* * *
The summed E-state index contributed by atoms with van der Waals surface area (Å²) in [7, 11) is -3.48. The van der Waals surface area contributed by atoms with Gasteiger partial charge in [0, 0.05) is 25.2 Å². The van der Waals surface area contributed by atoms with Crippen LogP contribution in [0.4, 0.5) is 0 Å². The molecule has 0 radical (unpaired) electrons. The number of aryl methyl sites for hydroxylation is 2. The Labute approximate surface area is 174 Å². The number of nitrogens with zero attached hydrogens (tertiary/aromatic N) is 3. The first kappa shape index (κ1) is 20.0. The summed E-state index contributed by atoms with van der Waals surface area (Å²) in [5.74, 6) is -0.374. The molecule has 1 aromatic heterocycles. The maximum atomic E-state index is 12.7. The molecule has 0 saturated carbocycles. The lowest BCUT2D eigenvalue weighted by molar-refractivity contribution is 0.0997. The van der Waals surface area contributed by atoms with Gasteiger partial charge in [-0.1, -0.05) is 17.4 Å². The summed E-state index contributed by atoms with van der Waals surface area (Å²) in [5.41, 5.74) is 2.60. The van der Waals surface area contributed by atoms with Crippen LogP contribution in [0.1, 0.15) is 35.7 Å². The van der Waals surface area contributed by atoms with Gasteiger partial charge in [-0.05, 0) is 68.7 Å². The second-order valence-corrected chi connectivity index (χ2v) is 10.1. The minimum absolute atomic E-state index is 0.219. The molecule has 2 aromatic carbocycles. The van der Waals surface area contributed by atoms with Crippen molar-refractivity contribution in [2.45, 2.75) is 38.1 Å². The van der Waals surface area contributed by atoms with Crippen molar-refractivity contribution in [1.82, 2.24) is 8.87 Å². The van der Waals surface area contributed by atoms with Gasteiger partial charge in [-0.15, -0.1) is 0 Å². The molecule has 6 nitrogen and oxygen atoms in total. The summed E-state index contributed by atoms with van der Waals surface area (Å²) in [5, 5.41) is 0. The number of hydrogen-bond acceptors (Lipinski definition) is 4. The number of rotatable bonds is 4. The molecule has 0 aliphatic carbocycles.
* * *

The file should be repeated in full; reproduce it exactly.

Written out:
The summed E-state index contributed by atoms with van der Waals surface area (Å²) in [7, 11) is -3.48. The van der Waals surface area contributed by atoms with Gasteiger partial charge in [0, 0.05) is 25.2 Å². The van der Waals surface area contributed by atoms with Crippen LogP contribution in [0.4, 0.5) is 0 Å². The molecule has 0 radical (unpaired) electrons. The number of aryl methyl sites for hydroxylation is 2. The Labute approximate surface area is 174 Å². The number of nitrogens with zero attached hydrogens (tertiary/aromatic N) is 3. The first kappa shape index (κ1) is 20.0. The summed E-state index contributed by atoms with van der Waals surface area (Å²) in [5.74, 6) is -0.374. The molecule has 1 aromatic heterocycles. The maximum atomic E-state index is 12.7. The molecule has 0 saturated carbocycles. The lowest BCUT2D eigenvalue weighted by molar-refractivity contribution is 0.0997. The van der Waals surface area contributed by atoms with Gasteiger partial charge in [-0.1, -0.05) is 17.4 Å². The summed E-state index contributed by atoms with van der Waals surface area (Å²) in [5.41, 5.74) is 2.60. The van der Waals surface area contributed by atoms with Crippen LogP contribution in [0.1, 0.15) is 35.7 Å². The van der Waals surface area contributed by atoms with Gasteiger partial charge in [-0.05, 0) is 68.7 Å². The second-order valence-corrected chi connectivity index (χ2v) is 10.1. The minimum absolute atomic E-state index is 0.219. The molecule has 2 aromatic carbocycles. The van der Waals surface area contributed by atoms with Crippen molar-refractivity contribution in [2.45, 2.75) is 38.1 Å². The van der Waals surface area contributed by atoms with Crippen molar-refractivity contribution in [1.82, 2.24) is 8.87 Å². The van der Waals surface area contributed by atoms with Gasteiger partial charge in [-0.15, -0.1) is 0 Å². The molecule has 6 nitrogen and oxygen atoms in total. The summed E-state index contributed by atoms with van der Waals surface area (Å²) in [5, 5.41) is 0. The number of hydrogen-bond acceptors (Lipinski definition) is 4. The number of rotatable bonds is 4. The molecule has 0 aliphatic carbocycles.